The Stonewall Inn, a New York City bar widely recognized as the birthplace of the modern U.S. LGBT rights movement, was granted historic landmark status by city officials on Tuesday.
The unanimous vote by the New York City Landmarks Preservation Commission was hailed by activists and supporters of the designation.
“The site was the starting point of the Stonewall rebellion and is one of the most important sites associated with lesbian, gay, bisexual, transgender (LGBT) history in New York City and the nation,” said the designation (PDF). “This marks the first time a site is designated as a New York City landmark primarily for its significance to LGBT history.”
Every person who spoke at a public hearing supported the designation, according to The New York Times.
“The Stonewall Inn is a rarity — a tipping point in history where we know, with absolute clarity, that everything changed,” Manhattan Borough President Gale A. Brewer said in a statement. “This building has a unique place in the history of our city and in the struggle for dignity and equal rights in our society.”
The Stonewall Inn became an instant gay rights symbol when riots spontaneously erupted on June 28, 1969, after a police raid at the Greenwich Village bar, known for serving a gay clientele in an era of intolerance of homosexuality.
As police detained people without ID and those who appeared to be cross-dressing, a crowd gathered outside and began attacking the police with bottles and bricks.
The designation comes days before the 46th anniversary of the riots, which are commemorated by gay pride marches throughout the U.S. and elsewhere.
The designation covers two adjoining two-story buildings on Christopher Street. The brick and stucco facades of the two structures, originally built as stables in the 1840s, are essentially unchanged since 1969.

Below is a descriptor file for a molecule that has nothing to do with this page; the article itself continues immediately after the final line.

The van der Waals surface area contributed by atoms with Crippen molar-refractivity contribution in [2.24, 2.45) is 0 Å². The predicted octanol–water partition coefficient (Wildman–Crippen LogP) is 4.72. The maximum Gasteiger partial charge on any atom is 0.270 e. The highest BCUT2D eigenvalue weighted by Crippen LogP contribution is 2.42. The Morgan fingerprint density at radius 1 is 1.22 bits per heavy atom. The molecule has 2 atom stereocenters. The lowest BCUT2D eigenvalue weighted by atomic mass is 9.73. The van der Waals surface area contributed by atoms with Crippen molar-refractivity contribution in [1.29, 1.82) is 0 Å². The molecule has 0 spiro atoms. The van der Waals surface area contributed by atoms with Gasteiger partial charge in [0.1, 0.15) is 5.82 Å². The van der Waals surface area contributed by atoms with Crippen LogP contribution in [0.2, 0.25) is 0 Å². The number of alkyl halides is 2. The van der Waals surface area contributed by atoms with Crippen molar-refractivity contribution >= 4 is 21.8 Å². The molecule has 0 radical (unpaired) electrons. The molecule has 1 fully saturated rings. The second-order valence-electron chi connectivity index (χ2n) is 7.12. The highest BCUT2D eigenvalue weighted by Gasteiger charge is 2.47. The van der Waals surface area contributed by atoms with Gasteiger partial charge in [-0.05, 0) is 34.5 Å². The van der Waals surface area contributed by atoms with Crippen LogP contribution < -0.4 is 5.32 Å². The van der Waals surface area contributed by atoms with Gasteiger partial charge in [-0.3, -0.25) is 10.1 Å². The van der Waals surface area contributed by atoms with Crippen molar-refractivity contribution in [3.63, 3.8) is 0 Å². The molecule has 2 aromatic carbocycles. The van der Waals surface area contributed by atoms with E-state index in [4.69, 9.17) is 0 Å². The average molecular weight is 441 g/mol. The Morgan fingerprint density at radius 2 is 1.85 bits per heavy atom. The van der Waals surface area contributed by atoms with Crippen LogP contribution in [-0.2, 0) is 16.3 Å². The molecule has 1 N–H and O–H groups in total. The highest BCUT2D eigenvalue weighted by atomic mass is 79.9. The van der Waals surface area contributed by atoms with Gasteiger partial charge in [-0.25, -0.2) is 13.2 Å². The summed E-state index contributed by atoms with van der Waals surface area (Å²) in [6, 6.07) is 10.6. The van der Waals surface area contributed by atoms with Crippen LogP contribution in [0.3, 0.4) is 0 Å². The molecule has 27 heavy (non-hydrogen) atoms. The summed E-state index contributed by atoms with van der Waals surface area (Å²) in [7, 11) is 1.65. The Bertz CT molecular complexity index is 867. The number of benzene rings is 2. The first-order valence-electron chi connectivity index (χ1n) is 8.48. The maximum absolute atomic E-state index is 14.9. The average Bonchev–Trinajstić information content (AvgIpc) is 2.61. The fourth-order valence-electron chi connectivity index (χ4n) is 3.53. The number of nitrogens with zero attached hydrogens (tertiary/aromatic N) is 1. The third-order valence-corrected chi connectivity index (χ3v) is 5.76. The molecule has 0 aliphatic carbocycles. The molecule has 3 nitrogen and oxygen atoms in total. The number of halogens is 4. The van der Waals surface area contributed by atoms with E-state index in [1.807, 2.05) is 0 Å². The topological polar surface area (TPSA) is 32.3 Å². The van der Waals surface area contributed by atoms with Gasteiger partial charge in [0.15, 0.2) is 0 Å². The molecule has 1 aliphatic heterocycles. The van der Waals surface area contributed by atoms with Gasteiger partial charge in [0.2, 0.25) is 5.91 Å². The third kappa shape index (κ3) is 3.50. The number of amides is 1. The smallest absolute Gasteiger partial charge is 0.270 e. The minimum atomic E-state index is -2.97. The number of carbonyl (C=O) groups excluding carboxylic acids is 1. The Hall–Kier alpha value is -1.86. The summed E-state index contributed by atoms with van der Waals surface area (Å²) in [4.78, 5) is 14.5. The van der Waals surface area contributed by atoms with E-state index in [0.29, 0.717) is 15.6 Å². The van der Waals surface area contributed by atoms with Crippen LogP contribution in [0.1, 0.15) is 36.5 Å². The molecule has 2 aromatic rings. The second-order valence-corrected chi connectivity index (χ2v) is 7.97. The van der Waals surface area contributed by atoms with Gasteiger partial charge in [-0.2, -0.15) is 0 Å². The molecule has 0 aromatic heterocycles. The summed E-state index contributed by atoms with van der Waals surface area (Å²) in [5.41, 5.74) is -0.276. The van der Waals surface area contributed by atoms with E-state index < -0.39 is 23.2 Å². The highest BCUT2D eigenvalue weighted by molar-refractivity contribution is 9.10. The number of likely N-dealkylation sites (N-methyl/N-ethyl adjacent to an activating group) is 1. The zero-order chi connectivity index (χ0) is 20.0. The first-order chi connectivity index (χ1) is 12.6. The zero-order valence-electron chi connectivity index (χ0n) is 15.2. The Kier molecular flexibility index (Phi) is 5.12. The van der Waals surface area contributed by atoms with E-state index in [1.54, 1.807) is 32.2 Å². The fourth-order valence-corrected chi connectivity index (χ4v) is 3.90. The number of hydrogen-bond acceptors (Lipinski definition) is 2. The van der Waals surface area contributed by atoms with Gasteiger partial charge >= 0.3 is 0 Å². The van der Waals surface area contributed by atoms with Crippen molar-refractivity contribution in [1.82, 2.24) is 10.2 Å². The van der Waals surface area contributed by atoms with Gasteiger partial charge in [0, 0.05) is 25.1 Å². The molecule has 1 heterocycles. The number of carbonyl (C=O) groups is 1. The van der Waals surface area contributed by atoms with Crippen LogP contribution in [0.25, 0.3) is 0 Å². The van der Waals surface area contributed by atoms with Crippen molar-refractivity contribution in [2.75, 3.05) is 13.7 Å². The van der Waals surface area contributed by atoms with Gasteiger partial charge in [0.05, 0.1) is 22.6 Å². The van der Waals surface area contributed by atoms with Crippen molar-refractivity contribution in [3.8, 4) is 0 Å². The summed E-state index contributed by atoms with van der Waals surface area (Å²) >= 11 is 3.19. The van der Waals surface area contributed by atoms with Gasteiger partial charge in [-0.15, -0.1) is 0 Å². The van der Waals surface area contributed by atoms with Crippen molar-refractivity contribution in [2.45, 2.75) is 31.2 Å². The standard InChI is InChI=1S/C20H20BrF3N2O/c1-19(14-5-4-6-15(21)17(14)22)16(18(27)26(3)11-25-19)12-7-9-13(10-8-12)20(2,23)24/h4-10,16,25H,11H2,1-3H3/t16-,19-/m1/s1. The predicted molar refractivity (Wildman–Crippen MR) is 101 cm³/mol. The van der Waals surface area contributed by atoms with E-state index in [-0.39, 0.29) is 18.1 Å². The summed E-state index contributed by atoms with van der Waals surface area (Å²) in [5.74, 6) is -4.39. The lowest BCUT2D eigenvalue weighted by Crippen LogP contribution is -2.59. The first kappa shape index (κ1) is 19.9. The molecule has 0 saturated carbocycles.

Jim Fouratt, 74, who said he participated in the protests, held back tears and said he struggled to contain his emotions after the commission’s announcement, which he attended.
“I’m thrilled,” he said. “I was a witness to that time, and I’m a witness of today.”
The Stonewall Inn is already part of the Greenwich Village Historic District and is listed on the National Register of Historic Places. Its new designation as a city landmark provides more stringent safeguards guiding any future alteration to the property.
Commissioners suggested that the designation on cultural rather than architectural grounds might mark a critical milestone in the commission’s methods of choosing landmarks. Several speakers noted the Stonewall Inn would not have earned landmark status on aesthetic grounds.
“It ain’t a pretty piece of architecture,” said Michael Devonshire, a member of the commission. But, he added, “this fantastic spot represents that period of strength and dignity for the LGBT community that absolutely deserves our designation and protection.”
Al Jazeera with wire services